2. Execute. This may sound obvious, but sometimes you can spend all your time planning and talking about what you COULD do without actually...doing anything. Even if it's something small to get started or to run a test, make sure you actually make something happen. It shows initiative, and regardless of success or failure, I guarantee you will learn something from it.
3. Report on Results. Whatever you planned to measure, create a report of results. Did it perform how you expected? Why or why not? What did you learn to apply for next time? This will give you guidance for your next campaign, where you'll tweak your plan and start over again. Reporting on everything also is a good practice to get into as it will be easy to reference when needed (and you will need to report on performance eventually, whether at the end of the quarter or the year), but serve as a helpful way to update your resumé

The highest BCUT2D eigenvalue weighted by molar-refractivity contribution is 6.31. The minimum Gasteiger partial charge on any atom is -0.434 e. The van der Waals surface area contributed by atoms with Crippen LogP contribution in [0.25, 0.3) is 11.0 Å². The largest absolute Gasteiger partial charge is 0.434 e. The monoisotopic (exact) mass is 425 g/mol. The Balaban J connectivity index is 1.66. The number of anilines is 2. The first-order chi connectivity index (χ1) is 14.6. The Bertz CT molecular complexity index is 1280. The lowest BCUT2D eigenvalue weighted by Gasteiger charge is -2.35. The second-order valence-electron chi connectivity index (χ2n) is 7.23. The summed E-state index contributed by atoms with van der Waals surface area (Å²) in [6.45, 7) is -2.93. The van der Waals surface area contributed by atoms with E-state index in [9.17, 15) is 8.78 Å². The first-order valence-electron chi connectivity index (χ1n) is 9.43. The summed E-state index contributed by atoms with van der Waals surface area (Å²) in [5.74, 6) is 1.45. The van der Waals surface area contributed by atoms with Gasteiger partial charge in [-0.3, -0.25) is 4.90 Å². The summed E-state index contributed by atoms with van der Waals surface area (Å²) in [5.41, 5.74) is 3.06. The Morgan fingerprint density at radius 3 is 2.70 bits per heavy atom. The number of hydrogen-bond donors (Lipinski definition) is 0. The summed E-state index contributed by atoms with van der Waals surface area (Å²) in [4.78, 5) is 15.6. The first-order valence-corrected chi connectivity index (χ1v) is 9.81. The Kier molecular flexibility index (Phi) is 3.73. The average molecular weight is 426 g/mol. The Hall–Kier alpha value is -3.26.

The Bottom Line
Draft a plan, execute the campaign, then record your results. Share them with your boss (or the broader team, like colleagues or even the CEO). Not only does this quantify the value you bring to the organization, but can serve as valuable fodder for building up your LinkedIn profile or resumé.
For more tips, checkout this LinkedIn article I wrote a while back on how to be a rockstar at work based on a lecture I gave at Tufts University.
It's not the most glamorous of things to focus on for your local business, but SEO is critical to your online presence and can be key to new customers finding you.